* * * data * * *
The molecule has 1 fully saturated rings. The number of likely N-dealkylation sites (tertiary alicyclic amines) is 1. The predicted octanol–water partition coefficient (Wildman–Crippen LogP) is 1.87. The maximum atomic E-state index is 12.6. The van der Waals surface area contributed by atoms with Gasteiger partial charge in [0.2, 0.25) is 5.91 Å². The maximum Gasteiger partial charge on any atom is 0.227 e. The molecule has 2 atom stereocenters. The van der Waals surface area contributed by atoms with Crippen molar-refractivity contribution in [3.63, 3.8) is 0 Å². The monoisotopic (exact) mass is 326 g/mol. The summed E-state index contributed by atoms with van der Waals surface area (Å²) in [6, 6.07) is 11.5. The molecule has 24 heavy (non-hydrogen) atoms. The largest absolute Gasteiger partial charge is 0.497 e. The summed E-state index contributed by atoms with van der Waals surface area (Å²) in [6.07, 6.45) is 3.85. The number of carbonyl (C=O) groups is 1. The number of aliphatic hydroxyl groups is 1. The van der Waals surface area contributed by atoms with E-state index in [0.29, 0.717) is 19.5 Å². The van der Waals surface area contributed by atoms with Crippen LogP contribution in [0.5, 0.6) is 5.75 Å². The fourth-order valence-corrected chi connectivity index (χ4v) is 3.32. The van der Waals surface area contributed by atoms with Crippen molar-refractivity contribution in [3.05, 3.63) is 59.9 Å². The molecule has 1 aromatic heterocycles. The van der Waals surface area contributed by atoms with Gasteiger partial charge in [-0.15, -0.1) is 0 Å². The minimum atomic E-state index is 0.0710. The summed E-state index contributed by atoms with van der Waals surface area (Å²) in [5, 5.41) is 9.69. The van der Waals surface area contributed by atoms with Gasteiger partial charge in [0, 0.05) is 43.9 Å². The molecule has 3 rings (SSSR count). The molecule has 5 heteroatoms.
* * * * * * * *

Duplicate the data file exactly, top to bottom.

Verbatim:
The molecule has 1 fully saturated rings. The number of likely N-dealkylation sites (tertiary alicyclic amines) is 1. The predicted octanol–water partition coefficient (Wildman–Crippen LogP) is 1.87. The maximum atomic E-state index is 12.6. The van der Waals surface area contributed by atoms with Gasteiger partial charge in [0.2, 0.25) is 5.91 Å². The maximum Gasteiger partial charge on any atom is 0.227 e. The molecule has 2 atom stereocenters. The van der Waals surface area contributed by atoms with Crippen molar-refractivity contribution in [3.63, 3.8) is 0 Å². The monoisotopic (exact) mass is 326 g/mol. The summed E-state index contributed by atoms with van der Waals surface area (Å²) in [6, 6.07) is 11.5. The molecule has 24 heavy (non-hydrogen) atoms. The largest absolute Gasteiger partial charge is 0.497 e. The summed E-state index contributed by atoms with van der Waals surface area (Å²) in [6.07, 6.45) is 3.85. The number of carbonyl (C=O) groups is 1. The number of aliphatic hydroxyl groups is 1. The van der Waals surface area contributed by atoms with E-state index in [0.29, 0.717) is 19.5 Å². The van der Waals surface area contributed by atoms with Crippen LogP contribution in [0.5, 0.6) is 5.75 Å². The fourth-order valence-corrected chi connectivity index (χ4v) is 3.32. The van der Waals surface area contributed by atoms with Crippen molar-refractivity contribution in [3.05, 3.63) is 59.9 Å². The molecule has 1 aromatic heterocycles. The van der Waals surface area contributed by atoms with Gasteiger partial charge in [-0.15, -0.1) is 0 Å². The minimum atomic E-state index is 0.0710. The summed E-state index contributed by atoms with van der Waals surface area (Å²) in [5, 5.41) is 9.69. The van der Waals surface area contributed by atoms with Gasteiger partial charge in [0, 0.05) is 43.9 Å². The molecule has 3 rings (SSSR count). The molecule has 5 heteroatoms.